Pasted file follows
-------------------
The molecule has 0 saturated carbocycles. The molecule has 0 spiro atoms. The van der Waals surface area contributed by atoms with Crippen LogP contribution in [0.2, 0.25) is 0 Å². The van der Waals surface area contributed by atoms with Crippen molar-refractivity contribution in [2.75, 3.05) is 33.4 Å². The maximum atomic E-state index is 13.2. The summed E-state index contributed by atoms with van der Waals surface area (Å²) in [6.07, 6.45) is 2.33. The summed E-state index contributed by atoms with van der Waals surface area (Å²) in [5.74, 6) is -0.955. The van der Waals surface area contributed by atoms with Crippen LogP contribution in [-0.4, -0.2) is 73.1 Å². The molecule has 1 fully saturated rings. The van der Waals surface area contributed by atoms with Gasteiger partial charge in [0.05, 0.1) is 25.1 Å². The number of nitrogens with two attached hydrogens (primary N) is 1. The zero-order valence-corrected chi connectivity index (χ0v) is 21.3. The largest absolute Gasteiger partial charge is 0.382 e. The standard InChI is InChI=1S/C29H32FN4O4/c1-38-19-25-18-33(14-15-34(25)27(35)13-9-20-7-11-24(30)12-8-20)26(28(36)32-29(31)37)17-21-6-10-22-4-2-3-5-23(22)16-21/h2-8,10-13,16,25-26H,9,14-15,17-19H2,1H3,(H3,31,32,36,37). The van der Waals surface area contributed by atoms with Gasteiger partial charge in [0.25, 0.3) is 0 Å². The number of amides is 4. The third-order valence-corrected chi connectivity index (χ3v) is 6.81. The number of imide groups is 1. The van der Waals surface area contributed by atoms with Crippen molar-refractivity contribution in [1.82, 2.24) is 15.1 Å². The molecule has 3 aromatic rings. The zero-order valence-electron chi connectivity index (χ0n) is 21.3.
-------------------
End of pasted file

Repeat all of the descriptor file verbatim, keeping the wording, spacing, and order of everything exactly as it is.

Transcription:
The molecule has 0 saturated carbocycles. The molecule has 0 spiro atoms. The van der Waals surface area contributed by atoms with Crippen LogP contribution in [0.2, 0.25) is 0 Å². The van der Waals surface area contributed by atoms with Crippen molar-refractivity contribution in [2.75, 3.05) is 33.4 Å². The maximum atomic E-state index is 13.2. The summed E-state index contributed by atoms with van der Waals surface area (Å²) in [6.07, 6.45) is 2.33. The summed E-state index contributed by atoms with van der Waals surface area (Å²) in [5.74, 6) is -0.955. The van der Waals surface area contributed by atoms with Crippen LogP contribution in [-0.4, -0.2) is 73.1 Å². The molecule has 1 fully saturated rings. The van der Waals surface area contributed by atoms with Gasteiger partial charge in [0.05, 0.1) is 25.1 Å². The number of nitrogens with two attached hydrogens (primary N) is 1. The zero-order valence-corrected chi connectivity index (χ0v) is 21.3. The largest absolute Gasteiger partial charge is 0.382 e. The standard InChI is InChI=1S/C29H32FN4O4/c1-38-19-25-18-33(14-15-34(25)27(35)13-9-20-7-11-24(30)12-8-20)26(28(36)32-29(31)37)17-21-6-10-22-4-2-3-5-23(22)16-21/h2-8,10-13,16,25-26H,9,14-15,17-19H2,1H3,(H3,31,32,36,37). The van der Waals surface area contributed by atoms with Gasteiger partial charge in [0.25, 0.3) is 0 Å². The number of amides is 4. The third-order valence-corrected chi connectivity index (χ3v) is 6.81. The number of imide groups is 1. The van der Waals surface area contributed by atoms with Crippen molar-refractivity contribution in [1.82, 2.24) is 15.1 Å². The molecule has 3 aromatic rings. The zero-order valence-electron chi connectivity index (χ0n) is 21.3.